Thursday, 21 March 2013

IRAQ WAR - 10 YEARS ON...





I didn't really planned on writing a post on the subject.

The main reason was that no-one likes a smart-ass and, while it can be self-gratifying to say "I told you so", it never makes you any friends.


Two things changed my mind. The first was this chart which shows that 40% of Americans still think invading was the right decision. The second was this Bloomberg article from Ezra Klein. Several people have congratulated Ezra for it or at least acknowledge that this must have been a difficult column to write.

And it probably was and it is indeed remarkable, in this day and age, to see anyone willing to step up and admit they were wrong (for something else than sleeping with someone they're not married to. Somehow, it's still okay to apologise for that).

On the other hand, what worries me is that Klein is still getting it wrong. The way he recollect things is inaccurate and thus one of the lessons he vows to learn or to have learned is off base.

Ezra Klein insists that part of the problem was that “[e]verybody knew” that [Saddam] Hussein had WMDs". Now, he says that we should be wary of what "everybody knows". It is certainly wise but the truth is and was that there was plenty of skeptics when it came to Saddam Hussein's vaunted WMDs arsenal.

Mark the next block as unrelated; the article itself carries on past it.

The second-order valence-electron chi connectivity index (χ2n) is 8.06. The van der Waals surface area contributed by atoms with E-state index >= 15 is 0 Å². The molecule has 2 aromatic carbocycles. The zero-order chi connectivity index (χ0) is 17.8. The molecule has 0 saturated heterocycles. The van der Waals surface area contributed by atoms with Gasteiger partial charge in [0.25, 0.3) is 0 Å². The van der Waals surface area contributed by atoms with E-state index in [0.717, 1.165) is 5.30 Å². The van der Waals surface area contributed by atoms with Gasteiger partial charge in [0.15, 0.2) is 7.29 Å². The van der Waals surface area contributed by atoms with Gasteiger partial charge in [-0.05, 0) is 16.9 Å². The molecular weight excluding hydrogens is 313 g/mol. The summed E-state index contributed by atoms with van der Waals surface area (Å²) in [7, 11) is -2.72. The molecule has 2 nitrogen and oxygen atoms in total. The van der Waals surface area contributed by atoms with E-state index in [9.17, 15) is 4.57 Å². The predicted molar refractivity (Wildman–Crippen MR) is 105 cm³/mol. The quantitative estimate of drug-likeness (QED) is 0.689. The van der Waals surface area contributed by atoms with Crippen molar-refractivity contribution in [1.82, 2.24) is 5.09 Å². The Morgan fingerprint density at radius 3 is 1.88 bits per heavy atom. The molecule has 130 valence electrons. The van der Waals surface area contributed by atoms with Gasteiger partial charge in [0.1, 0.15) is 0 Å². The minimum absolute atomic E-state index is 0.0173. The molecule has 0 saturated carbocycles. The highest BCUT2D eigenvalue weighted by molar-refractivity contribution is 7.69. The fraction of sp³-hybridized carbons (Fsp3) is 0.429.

Ezra Klein acknowledges only one such skeptic: "The lack of WMDs, Pollack continued, was a “complete surprise.” The intelligence community - with the exception of United Nations weapons inspector Scott Ritter - was simply wrong."


Quite asides from the fact that, if someone should know, it should be the weapon inspectors, there were countless famous and not-so-famous people (including yours truly) who doubted that Saddam Hussein had any WMD arsenal worth worrying about. In France, even the political puppet show, Les Guignols de l'info, was saying so out loud in their inimitable style. I can also remember the absolute reluctance of many intelligence agencies to see their caveated-to-death, ass-covering, career-protecting assessments converted into uncontroversial proofs of Saddam's possession of WMDs.


The Colin Powell speech to the UN was widely criticised at the time. So was Blair's ludicrous "45 minutes" claim. The claims about the intercepted tubes and Nigerian yellow-cake uranium were similarly debunked pretty much in real time. Only people who wanted to be convinced could have been convinced or, more accurately, delude themselves based on such flimsy or outright fraudulent 'proofs'.


So - Sorry, Ezra but no. Not 'everyone knew'. There were just a large number of people who had either career-related or ideological reasons to try and use anything to justify their already-decided conclusion that invading Iraq was a good idea. A large section of the public was willing to go along or to self-delude but that's not the same thing as 'everybody knew'.


And so rather than learning to beware of what "everybody knows", I think the more appropriate lesson is to distrust people with a special interest in selling you their conclusions. Just like you don't rely on a salesman to tell you the truth on his wares, you shouldn't rely on people with a vested interest in getting you to a certain, pre-ordained, conclusion for the objective truth.